Argentine gov. and farmers reach first agreements
Argentina's government agreed Tuesday to several demands for dairy, beef and wheat production following a four hours meeting with farm leaders with the unexpected two hours participation of President Cristina Fernandez de Kirchner in the discussions.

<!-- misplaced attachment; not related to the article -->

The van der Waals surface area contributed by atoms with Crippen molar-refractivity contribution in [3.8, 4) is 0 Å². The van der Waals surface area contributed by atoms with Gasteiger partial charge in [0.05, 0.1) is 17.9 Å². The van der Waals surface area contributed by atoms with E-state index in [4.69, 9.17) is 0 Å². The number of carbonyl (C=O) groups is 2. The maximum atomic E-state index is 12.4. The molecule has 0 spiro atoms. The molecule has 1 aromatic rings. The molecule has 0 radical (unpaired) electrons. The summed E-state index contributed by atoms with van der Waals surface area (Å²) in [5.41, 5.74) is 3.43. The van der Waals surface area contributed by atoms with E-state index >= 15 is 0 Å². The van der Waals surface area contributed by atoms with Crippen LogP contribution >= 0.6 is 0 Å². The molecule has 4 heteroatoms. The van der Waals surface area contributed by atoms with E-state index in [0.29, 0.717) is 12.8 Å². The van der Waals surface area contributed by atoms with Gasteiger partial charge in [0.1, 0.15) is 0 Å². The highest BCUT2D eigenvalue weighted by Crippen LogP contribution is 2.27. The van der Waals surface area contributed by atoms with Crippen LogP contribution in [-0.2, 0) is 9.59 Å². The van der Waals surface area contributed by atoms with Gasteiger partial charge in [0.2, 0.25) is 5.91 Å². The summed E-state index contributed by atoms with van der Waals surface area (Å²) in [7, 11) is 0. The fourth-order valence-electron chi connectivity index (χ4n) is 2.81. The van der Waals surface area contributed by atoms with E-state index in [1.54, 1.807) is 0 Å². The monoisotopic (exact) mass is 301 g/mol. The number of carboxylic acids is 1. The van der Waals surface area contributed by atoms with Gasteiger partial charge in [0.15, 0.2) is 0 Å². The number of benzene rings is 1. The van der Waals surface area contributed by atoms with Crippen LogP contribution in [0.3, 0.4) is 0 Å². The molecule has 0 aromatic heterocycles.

The understanding occurs after months of acrid disputes and almost a year from the beginning of the conflict triggered by the increase of export taxes on grains, oil seeds and other agriculture commodities. According to the agreement the administration of President Cristina Kirchner will eliminate export taxes on dairy goods, increase the current annual beef export quota of 550,000 tons by 60,000 tons and raise wheat prices to 420 pesos (116 US dollars) a ton from 370 pesos, Production Minister Debora Giorgi following the meeting with farm leaders. "This is important progress that stimulates small producers to keep up their work" said Giorgi at a press conference at the Economy Ministry in Buenos Aires. Farmers have been pushing the government to lower a 35% levy on soybeans and sunflower exports and remove restrictions on exports of all farm goods after commodities prices plunged and the worst drought in about 50 years hurt crops. The government and farmers will resume negotiations on March 10 as producers seek to reduce the soybean export taxes, but the administration of Mrs. Kirchner has repeatedly stated that soybeans and sunflower levies will not be touched. Interiror Minister Florencio Randazzo described the meeting as "very positive" and said the presence of the President "was fundamental". He added, "I hope this is the end of the conflict". But farmers did not agree. "The conflict is not over yet" said Eduardo Buzzi, president of the Argentine Agrarian Federation. "We can't stand this level of taxes with so high costs". Furthermore Buzzi called for a quick implementation of the agreements reached which will also help "to re-establish and recover confidence in the announcements". Last year, the country's farm groups stopped selling grain and blocked highways during a four-month protest against tax increases and a ban on shipping beef abroad. The move prompted food shortages and higher consumer prices, pushing President Cristina Kirchner's popularity rating to its lowest ever. "We have had several announcements but what we need is that these announcements will be implemented quickly," said Mario Llambias, president of the Argentine Rural Confederation. "We hope these accords will take place." Hugo Biolcati president of the Argentine Rural Society said the agreement "are steps in the right direction" and described the discussions as "serious". He praised Mrs. Kirchner's participation in the talks because "we finally had the knowledgeable officials (such as Agriculture Secretary Carlos Cheppi) and the authority to support him with the President's authority. This is coherent". President Cristina Kirchner also invited the farm leaders to join the Social and Economic Council proposed by the government with the participation of all sectors from the economy to analyze and help address the global slowdown. The government team was made up of Agriculture minister Carlos Cheppi; Production Minister Debora Girogi; Interior Minister Carlos Randazzo. Farmers were represented by the leaders of the four most important agriculture organizations.